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Just a quick question: should the flight search return DataInfo objects directly to the client, or is this an internal database object that we should hide behind a "user friendly" object, such as a Flight object. Thanks! --Dave.
I added a business layer that had real Flight objects. The database returned DataInfo, but the business layer converted these to Flight objects before returning them to the UI layer. However, I know people have just used DataInfo everywhere and done fine. IMHO, a flight booking application with no Flight object violates some of the fundamental ideas about object modeling, encapsulation, and strong typing/programming by contract.
Joined: Oct 09, 2002
I tend to agree - a FlightInfo object is needed to hide the internal workings of the database. However, where would the business logic for this conversion be located? I would normally have this logic on the server side and allow clients access to the business methods via some sort of proxy. But the requirments state that I have to implement the same DB methods for the client, and so I must have a method that returns a DataInfo object across the network. This seems to defeat the very purpose of creating a business layer. Do I therefore make a business layer that lives on the client? Or does this just become part of the controller code the UI calls? Thanks! --Dave.
Joined: Aug 18, 2002
I was faced with the same dillemma, and my solution was to create a business level version of the Data interface that has the same CRUD type functionality, but deals with Flights instead of DataInfos. Then I could have a local implementation or remote reference. I called this interface FlightStore. I had an additional class FlightManager that was used by the gui and encapsulated the intracacies of the booking/locking process. So I technically did not adhere to an exact implementation of all of the methods in Data, but I explained my decision carefully in the documentation, and explained how FlightStore.findFlightsMatchingQuery() was analogous to Data.criteriaFind() and so forth, and Sun did not seem to have a problem with this (I passed).
Originally posted by Pete Lyons: I added a business layer that had real Flight objects. The database returned DataInfo, but the business layer converted these to Flight objects before returning them to the UI layer. However, I know people have just used DataInfo everywhere and done fine. IMHO, a flight booking application with no Flight object violates some of the fundamental ideas about object modeling, encapsulation, and strong typing/programming by contract.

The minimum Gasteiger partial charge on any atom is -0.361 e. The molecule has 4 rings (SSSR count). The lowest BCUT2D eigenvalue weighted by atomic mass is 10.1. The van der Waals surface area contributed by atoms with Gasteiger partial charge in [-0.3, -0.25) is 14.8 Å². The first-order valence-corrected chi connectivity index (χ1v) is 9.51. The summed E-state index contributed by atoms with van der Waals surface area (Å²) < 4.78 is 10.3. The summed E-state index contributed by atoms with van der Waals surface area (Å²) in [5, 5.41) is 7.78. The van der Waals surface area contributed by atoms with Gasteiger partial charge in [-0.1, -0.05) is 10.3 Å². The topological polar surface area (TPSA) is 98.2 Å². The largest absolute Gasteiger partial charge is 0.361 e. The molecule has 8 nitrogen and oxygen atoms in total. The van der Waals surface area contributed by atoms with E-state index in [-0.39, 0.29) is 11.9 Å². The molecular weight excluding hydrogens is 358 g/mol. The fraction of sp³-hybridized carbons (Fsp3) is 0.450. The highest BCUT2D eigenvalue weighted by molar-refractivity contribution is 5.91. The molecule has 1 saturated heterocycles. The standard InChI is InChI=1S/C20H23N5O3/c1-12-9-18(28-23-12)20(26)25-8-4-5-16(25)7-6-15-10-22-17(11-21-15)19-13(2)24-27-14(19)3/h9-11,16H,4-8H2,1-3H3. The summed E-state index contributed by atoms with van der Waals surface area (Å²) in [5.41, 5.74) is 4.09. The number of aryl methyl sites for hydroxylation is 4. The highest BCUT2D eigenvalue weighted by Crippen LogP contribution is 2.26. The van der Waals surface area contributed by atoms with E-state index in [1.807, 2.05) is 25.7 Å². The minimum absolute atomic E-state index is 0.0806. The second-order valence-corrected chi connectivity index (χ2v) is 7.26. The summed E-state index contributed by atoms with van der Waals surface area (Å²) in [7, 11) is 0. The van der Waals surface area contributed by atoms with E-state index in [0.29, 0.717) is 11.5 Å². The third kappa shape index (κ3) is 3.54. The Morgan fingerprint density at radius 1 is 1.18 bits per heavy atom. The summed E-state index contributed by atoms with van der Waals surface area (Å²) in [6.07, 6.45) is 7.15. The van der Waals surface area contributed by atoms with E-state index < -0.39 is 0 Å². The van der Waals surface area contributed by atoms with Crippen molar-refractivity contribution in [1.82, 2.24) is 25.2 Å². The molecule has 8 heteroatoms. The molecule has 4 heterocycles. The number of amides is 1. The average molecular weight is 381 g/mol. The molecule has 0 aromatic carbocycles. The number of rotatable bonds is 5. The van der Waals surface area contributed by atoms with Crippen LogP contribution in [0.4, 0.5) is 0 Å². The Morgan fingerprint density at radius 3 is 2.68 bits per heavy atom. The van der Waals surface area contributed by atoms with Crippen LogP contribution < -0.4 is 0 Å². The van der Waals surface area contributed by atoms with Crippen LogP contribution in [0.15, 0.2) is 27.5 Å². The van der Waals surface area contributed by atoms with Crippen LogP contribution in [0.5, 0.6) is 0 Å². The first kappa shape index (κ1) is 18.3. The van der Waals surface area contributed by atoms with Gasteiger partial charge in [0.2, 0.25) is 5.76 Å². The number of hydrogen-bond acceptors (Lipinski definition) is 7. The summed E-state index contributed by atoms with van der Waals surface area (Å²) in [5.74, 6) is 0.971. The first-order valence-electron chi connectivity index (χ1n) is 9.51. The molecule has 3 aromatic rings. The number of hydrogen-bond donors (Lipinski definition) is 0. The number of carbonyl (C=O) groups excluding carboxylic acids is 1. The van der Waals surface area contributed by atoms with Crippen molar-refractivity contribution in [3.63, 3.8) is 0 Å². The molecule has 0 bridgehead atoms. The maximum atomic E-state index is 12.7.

I definitely agree that information hiding and decoupling are important components of a well-designed OO system. The question is, does it really have to be a well-designed OO system? Which requirements are the most important? Is it to conform with the requested ability to search and book flights in the specified manner, or is to implement the functionality in the proposed way with data management methods exposed on the client side. My approach would most definitely be to decouple the database schema from the business logic. After all, another important aspect is to build a system that is extensible, easily understood and easily maintained.
Three things. First, maintaining a clean separation between database, business logic, and presentation is absolutely a Good Thing[tm]. Second, this means that you have two interfaces (database <=> business logic and business logic <=> presentation). The cut between client and server can reside in either. The requirement to have a client-side component implementing the Data interface, hoewever, pushes you firmly in the direction of the former. Third and last, note that the business layer is not reusable while the database is fully generic. Adding server capability to the database gives you far more reusability than adding it to the business layer (unless you invest a lot more development effort and reinvent EJBs). - Peter